This small research project focuses on the role of kinesin 8, Kif18A, which has an essential function in cell division and is broadly expressed, yet is uniquely required in the developing germ line. Mutations in mammalian Kif18A lead to germ cell depletion and ultimately infertility;however, infertility in mutant mice is not fully penetrat and is dependent on strain background. Therefore, there are genetic factors that ameliorate infertility in the context of Kif18A ablation. The unique role of Kif18a in germ line development has only recently been revealed and a mechanism for Kif18a function in the germ line has not been established. The overall goal of this small research project is to provide the basic biological data required to establish the mechanism by which Kif18A functions in germ line development and to create a genetic dataset for the discovery of the molecular pathways that modulate Kif18A dependent germ cell depletion. These data will contribute to the foundation of a larger research program focused on the specialization of germ cell division in the mammalian germ line, where maintenance of genome integrity is integral to gametogenesis and, critically, fertility.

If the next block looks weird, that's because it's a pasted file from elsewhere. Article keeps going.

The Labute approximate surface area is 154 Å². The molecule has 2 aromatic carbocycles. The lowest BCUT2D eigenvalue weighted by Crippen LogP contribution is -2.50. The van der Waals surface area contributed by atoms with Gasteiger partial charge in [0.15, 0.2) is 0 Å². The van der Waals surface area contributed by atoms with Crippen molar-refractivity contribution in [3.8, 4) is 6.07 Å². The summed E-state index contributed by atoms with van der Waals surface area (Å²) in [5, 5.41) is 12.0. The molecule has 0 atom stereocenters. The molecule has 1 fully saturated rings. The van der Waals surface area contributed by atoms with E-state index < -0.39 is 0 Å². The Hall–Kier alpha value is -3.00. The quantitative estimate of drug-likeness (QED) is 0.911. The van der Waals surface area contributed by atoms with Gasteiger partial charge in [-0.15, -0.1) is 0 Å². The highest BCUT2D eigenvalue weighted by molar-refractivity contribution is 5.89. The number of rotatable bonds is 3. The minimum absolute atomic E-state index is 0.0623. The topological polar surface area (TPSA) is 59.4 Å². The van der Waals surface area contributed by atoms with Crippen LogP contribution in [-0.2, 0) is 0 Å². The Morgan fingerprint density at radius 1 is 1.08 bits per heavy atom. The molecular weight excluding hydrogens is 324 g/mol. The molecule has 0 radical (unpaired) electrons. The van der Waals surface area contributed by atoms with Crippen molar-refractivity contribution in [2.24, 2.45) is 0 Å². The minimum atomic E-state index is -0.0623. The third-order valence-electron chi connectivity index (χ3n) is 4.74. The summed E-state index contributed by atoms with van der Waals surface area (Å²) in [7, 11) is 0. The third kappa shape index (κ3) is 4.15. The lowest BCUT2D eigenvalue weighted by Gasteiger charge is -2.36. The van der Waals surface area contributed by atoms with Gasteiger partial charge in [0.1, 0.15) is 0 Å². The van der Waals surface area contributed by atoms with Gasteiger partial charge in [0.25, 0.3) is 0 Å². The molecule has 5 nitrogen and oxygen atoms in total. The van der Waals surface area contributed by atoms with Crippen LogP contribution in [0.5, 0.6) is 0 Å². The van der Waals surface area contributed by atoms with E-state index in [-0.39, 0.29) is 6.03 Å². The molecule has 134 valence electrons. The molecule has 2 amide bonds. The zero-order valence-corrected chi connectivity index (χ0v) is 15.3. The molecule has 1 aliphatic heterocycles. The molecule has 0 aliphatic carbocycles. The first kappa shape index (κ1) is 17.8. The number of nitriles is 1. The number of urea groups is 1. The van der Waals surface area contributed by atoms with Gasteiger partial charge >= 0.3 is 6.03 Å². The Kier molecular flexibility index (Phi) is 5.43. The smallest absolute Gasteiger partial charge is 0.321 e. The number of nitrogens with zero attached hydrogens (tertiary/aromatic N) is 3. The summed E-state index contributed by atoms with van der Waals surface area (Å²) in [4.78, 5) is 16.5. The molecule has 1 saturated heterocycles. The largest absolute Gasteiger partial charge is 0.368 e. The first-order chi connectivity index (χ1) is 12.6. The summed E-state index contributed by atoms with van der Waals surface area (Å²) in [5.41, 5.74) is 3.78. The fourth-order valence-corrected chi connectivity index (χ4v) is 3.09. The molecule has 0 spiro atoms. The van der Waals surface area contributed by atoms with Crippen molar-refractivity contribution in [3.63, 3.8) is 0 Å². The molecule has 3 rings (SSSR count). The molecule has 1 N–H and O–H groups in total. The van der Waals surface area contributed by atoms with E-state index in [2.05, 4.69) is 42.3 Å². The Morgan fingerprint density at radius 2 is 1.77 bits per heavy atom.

Germ cell depletion is a leading cause of infertility among men and women, with a significant economic impact, as evidenced by the nearly 3 billion dollars spent world- wide on assisted reproductive technologies. In the United States, nearly 12% of couples are infertile. Germ cell insufficiency leading to azoospermia, oligospermia, anovulation or oligoovulation is caused by a variety of factors that are either genetic or are heavily influenced by the genetics of the individual. Data generated by this project will contribute to our understanding of how genes that are critical for genome integrity are uniquely required in the germ line, and importantly will provide a foundational dataset that will lead to the identificationof pathways that allow for restoration of fertility in the context of mutations that would otherwise cause infertility.